NOT laser made - Totally off topic clock machining

projectinspo

#1

Well it’s not totally off topic, as something is being made. But holy crap this guy has got some incredible skills and tools! Check out this machinist’s work as he builds a clock from scratch (as well as the tools to make it) in his home machine shop. So far there are 15 videos in the growing series, and even though it has nothing to do with lasers, there are plenty of techniques demonstrated that would be useful to makers of all types.


#2

He does great work, watching him made me buy a lathe. The great thing is you can make a laser cut wood clock, get plans from lisaboyer.com, or one of these colobri www.derekhugger.com plans are pricy. I have some plans waiting on my Glowforge.


Kinetic Art - GF Ready?
#3

There’s a trailer for the 2017 project - surely going to be fun to watch!


#4

Clickspring’s new project does look really interesting.

Someone recently made available a 3D model of a Curta calculator and I’ve been thinking about machining or 3D printing that. The 3D print would be faster but I’m not sure the parts would have enough precision or integrity to make the calculator actually usable. Clickspring’s implementation of an Antiklythera Mechanism would be a lot more doable and brass always looks good.


#5

It’s begun!


#6

I love this guy! I watched the entire skeleton clock and special tools series with my daughter last year. Even makes his own screws and fasteners! His teaser last year had me excited to see what he was going to make next. Excellent video presentation and craftsmanship.


#7

What?! This is sooooo awesome! Thanks for posting and bringing it to our (my) attention!


#8

Ok, I’m giving in to subscribing. He’s the absolute best there is on YouTube for beautiful making.


#9

If I can make something that is 1/100 that amazing with my GF, I’ll be ecstatic. I love the notion that beyond its standing as a most ancient machine, the AM is a sort of time capsule holding the heritage of science and technology. It’s a miracle that anyone ever got to see it again. Aren’t we lucky?
Thanks so much for sharing. :blush:


#10

If one of them was on a ship, what are the odds that an AM was not such an uncommon object? But in the ensuing centuries all the ones that were accessible above water would have been trashed, remelted, broken down for new uses etc.

It’s like the story of all the classical-era books/scrolls that got scraped down, thrown out, used for toilet paper…


#11

Yes, considering its existence was such a shock would suggest it was not that common. No others have survived.

One thing that makes me wonder is that no screws were used, yet it was the application of advancing an index on a threaded rod that enabled accuracy in producing incremented scales - essential in making gears and such.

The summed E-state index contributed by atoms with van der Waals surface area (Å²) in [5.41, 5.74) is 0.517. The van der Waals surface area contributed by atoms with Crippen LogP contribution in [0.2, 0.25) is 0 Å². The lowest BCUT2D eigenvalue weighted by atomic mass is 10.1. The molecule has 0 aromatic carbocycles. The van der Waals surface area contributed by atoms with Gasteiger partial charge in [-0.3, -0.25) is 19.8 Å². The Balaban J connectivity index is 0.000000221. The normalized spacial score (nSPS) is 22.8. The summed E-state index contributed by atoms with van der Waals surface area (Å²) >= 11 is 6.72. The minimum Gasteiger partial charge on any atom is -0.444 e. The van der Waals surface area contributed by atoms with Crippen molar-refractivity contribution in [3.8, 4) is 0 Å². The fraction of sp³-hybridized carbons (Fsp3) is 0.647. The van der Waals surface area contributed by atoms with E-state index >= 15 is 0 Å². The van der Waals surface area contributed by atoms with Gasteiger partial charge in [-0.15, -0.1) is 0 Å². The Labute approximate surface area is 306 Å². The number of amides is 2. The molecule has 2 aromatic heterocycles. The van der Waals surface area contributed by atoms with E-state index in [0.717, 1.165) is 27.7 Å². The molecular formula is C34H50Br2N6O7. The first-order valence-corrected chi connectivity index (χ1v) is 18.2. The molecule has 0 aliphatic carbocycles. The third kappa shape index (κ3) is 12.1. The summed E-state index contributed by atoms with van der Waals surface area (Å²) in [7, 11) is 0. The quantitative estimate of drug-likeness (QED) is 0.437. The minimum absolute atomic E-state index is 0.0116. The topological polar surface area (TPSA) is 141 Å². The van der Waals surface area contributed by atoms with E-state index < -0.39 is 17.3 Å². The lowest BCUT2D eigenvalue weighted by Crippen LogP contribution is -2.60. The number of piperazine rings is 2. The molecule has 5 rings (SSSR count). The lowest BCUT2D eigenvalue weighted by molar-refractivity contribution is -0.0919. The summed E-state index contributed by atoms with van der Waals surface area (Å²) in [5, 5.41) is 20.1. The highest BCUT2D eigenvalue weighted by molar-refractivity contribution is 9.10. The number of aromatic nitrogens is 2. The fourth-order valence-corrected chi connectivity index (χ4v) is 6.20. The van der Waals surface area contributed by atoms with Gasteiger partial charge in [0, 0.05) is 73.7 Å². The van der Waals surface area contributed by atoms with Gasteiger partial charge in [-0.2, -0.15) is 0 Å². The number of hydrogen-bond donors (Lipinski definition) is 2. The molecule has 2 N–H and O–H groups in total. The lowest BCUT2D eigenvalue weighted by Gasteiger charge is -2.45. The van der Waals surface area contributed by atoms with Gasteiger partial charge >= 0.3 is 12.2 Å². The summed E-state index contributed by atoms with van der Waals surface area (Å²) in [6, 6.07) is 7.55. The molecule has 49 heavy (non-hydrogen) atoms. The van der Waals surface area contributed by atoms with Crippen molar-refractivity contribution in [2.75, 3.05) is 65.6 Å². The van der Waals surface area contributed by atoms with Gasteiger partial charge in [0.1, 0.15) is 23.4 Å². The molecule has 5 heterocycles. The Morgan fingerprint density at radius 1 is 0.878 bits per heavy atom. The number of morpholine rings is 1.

#12

There is just so many levels of fascination about this, especially what steps were taken to desconstruct and represent. What other marvels are left to be discovered?


#13

Yes! Regarding the sophistication in the mechanism, at that point in history - makes me wonder why it took us another 4 thousand years to reach the moon!
We did take a few steps back, Alexandria, etc. But the technology represented in that thing leaves me on the brink of disbelief. :no_mouth:


#14

It couldn’t have been common, but if there had been another dozen or six scattered around the classical world they all might well have been lost. If find it hard to believe that it just popped up out of nowhere – there must have been earlier, simpler versions of the same kind of thing, and there must have been the tooling that produced it. But in a culture where craft secrets got passed down within a very limited group of people it could be easy to interrupt that transmission, and then the knowledge would be gone.


#15

Unless aliens gave it to us or left one behind when they last popped back through the Stargate :smile:


#16

My father was one of the last true watchmakers in Illinois or the Midwest really. Worked at his bench until he was 88 years old. Thank you for sharing this. Dad would have loved watching them. Much of what I saw, Dad did on a much smaller scale. I do have to say, in the video everything looks so clean and orderly, dad’s workspace looked more like an alchemist’s lair. The end result was very similar and the quality of the work, well, Bulova, Patec Philippe and Rollex were the standard to meet. Dad would propose when I didn’t have a tool to complete a jewelry project, " don’t have a tool? Well then, make it." And I would. I will enjoy the videos for the fond memories they evoke and perhaps to honor them in some way with my new Glowforge when I receive it.